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BC Election Series: Post-Secondary Education and Innovation in the Party Platforms

This is the fourth in a series of policy staff blogs on the platforms released by the three main parties contesting the current BC election: the BC Liberals, the NDP, and the Greens.

For a cross-platform comparison of the three parties' election commitments, check out our summary document.

 

Blog 4: Post-Secondary Education and Innovation in the Party Platforms

By Kristine St-Laurent and Jock Finlayson

Providing the next generation with opportunities to acquire the right skills contributes to stronger economic and productivity growth and should be a top-of-mind goal for incoming decision-makers.  All three parties contesting the May 9 election have made promises regarding post-secondary education and innovation. Below we look at the most significant ones.   

In Budget 2017, the BC Liberals earmarked $2.6 billion in capital spending for new post-secondary buildings and infrastructure renewal. The other parties take this as a baseline.  The NDP platform proposes another $155 million over three years for “tackling student debt and investing in post-secondary education” (p. 95), although no specific capital spending projects are mentioned. The Greens’ priorities on capital spending are in the areas of public transit and affordable housing; no new capital funding appears to be set aside specifically for post-secondary infrastructure.

The Liberal and NDP platforms promise to scale up talent in the tech sector and other STEM-related areas (science, technology, engineering and math). Coupled with the refreshed #BCTech Strategy, the Liberals aim to increase the number of graduates in technology-related fields by 1,000 per year by 2022 and by another 1,000 thereafter. New seats will be funded with $120 million over three years (p. 15).  Plans are underway to double tech-related degree program co-ops to 1,400 placements, and the Mitacs’[1] student research program will be expanded to over 800 internships. The Liberals also propose to allocate $20 million to support life science research and create a BC Science and Technology Chairs Program.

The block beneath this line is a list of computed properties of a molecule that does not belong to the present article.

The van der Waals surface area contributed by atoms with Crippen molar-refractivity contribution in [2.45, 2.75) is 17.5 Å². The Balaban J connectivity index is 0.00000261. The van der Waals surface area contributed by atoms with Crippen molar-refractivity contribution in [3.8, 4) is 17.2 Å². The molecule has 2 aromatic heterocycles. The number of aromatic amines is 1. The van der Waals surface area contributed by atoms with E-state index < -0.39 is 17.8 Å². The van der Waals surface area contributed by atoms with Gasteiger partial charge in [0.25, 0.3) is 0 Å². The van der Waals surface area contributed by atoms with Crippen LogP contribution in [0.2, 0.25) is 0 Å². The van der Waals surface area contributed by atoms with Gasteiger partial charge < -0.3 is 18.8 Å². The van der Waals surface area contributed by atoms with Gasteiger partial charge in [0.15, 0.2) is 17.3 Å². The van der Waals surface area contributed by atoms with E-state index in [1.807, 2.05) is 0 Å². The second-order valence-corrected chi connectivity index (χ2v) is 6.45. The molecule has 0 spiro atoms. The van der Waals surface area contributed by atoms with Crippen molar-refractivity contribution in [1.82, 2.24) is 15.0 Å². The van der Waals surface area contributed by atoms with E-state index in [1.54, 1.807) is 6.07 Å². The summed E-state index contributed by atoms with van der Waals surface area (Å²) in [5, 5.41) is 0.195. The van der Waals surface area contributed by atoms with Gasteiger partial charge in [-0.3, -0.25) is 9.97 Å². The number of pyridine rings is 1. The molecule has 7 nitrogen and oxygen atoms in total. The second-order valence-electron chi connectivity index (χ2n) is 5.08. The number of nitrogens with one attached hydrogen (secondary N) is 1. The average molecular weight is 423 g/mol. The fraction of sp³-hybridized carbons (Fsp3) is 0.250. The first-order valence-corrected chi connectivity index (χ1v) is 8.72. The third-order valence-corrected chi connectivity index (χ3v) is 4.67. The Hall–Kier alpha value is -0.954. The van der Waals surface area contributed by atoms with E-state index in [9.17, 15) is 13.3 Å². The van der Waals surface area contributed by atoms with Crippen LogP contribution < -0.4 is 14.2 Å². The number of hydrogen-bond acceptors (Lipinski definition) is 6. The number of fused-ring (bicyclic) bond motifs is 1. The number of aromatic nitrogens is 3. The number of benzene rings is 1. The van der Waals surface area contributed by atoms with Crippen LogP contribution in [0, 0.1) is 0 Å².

The NDP pledges $100 million to expand technology-related post-secondary programs (p. 35) and develop talent in “information and communications, digital media and entertainment, life sciences and health, IT and engineering and more.” An additional, unspecified amount will go towards increasing tech-sector co-op programs in universities and colleges.  A new priority for the NDP will be to hire a Chief Talent Officer responsible for guiding government’s efforts to attract and retain talent in the high technology sector (p. 69).  It is not clear to what extent the Chief Talent Officer would act as a liaison between government, industry and post-secondary institutions.

The Greens take a more general approach to developing talent and propose non-sector specific investments of $20 million per year to enhance business leadership skills among post-secondary students (p. 16), and another $65 million to support co-op and work experience programs.  It is unclear whether the Greens intend to target certain sectors or if these investments are designed to support post-secondary students across a broad mix of programs.

Source:  Conference Board of Canada, PSE Skills for a Prosperous British Columbia (2016).